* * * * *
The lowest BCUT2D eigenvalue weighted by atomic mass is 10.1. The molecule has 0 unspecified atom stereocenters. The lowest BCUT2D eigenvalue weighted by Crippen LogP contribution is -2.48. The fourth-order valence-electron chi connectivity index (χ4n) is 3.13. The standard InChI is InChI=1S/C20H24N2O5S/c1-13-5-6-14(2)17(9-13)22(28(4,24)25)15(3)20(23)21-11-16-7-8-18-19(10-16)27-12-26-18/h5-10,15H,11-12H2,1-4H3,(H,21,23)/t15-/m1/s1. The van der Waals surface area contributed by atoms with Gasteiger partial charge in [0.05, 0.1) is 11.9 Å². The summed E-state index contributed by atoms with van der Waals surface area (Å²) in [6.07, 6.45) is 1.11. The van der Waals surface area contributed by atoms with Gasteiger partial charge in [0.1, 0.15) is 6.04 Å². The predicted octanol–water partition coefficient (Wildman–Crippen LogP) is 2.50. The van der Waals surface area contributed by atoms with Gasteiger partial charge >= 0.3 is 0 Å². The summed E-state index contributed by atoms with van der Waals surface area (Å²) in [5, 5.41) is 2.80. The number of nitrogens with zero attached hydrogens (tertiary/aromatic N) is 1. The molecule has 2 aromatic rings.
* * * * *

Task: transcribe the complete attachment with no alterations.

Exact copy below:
The lowest BCUT2D eigenvalue weighted by atomic mass is 10.1. The molecule has 0 unspecified atom stereocenters. The lowest BCUT2D eigenvalue weighted by Crippen LogP contribution is -2.48. The fourth-order valence-electron chi connectivity index (χ4n) is 3.13. The standard InChI is InChI=1S/C20H24N2O5S/c1-13-5-6-14(2)17(9-13)22(28(4,24)25)15(3)20(23)21-11-16-7-8-18-19(10-16)27-12-26-18/h5-10,15H,11-12H2,1-4H3,(H,21,23)/t15-/m1/s1. The van der Waals surface area contributed by atoms with Gasteiger partial charge in [0.05, 0.1) is 11.9 Å². The summed E-state index contributed by atoms with van der Waals surface area (Å²) in [6.07, 6.45) is 1.11. The van der Waals surface area contributed by atoms with Gasteiger partial charge in [0.1, 0.15) is 6.04 Å². The predicted octanol–water partition coefficient (Wildman–Crippen LogP) is 2.50. The van der Waals surface area contributed by atoms with Gasteiger partial charge >= 0.3 is 0 Å². The summed E-state index contributed by atoms with van der Waals surface area (Å²) in [5, 5.41) is 2.80. The number of nitrogens with zero attached hydrogens (tertiary/aromatic N) is 1. The molecule has 2 aromatic rings.